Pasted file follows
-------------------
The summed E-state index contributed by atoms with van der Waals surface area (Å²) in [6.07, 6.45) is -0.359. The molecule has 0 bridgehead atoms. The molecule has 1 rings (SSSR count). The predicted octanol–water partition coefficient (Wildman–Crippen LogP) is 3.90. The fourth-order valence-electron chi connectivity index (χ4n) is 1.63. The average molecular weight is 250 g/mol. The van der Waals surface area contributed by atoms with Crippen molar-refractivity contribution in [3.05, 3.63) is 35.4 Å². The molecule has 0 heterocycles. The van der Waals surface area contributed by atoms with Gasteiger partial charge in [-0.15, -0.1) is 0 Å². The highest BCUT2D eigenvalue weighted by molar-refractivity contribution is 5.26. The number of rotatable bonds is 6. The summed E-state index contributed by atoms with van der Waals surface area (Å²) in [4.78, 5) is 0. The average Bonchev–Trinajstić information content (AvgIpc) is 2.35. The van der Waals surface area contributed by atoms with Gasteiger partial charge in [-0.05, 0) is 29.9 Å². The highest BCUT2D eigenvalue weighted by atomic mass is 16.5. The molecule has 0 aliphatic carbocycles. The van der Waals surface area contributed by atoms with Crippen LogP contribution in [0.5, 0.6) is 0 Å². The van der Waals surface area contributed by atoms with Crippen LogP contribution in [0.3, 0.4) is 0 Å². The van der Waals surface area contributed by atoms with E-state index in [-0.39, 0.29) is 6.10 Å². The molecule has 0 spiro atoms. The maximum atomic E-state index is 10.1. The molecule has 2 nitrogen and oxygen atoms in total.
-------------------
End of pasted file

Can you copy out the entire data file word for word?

The summed E-state index contributed by atoms with van der Waals surface area (Å²) in [6.07, 6.45) is -0.359. The molecule has 0 bridgehead atoms. The molecule has 1 rings (SSSR count). The predicted octanol–water partition coefficient (Wildman–Crippen LogP) is 3.90. The fourth-order valence-electron chi connectivity index (χ4n) is 1.63. The average molecular weight is 250 g/mol. The van der Waals surface area contributed by atoms with Crippen molar-refractivity contribution in [3.05, 3.63) is 35.4 Å². The molecule has 0 heterocycles. The van der Waals surface area contributed by atoms with Gasteiger partial charge in [-0.15, -0.1) is 0 Å². The highest BCUT2D eigenvalue weighted by molar-refractivity contribution is 5.26. The number of rotatable bonds is 6. The summed E-state index contributed by atoms with van der Waals surface area (Å²) in [4.78, 5) is 0. The average Bonchev–Trinajstić information content (AvgIpc) is 2.35. The van der Waals surface area contributed by atoms with Gasteiger partial charge in [-0.05, 0) is 29.9 Å². The highest BCUT2D eigenvalue weighted by atomic mass is 16.5. The molecule has 0 aliphatic carbocycles. The van der Waals surface area contributed by atoms with Crippen LogP contribution in [0.5, 0.6) is 0 Å². The van der Waals surface area contributed by atoms with Crippen LogP contribution in [0.3, 0.4) is 0 Å². The van der Waals surface area contributed by atoms with E-state index in [-0.39, 0.29) is 6.10 Å². The molecule has 0 spiro atoms. The maximum atomic E-state index is 10.1. The molecule has 2 nitrogen and oxygen atoms in total.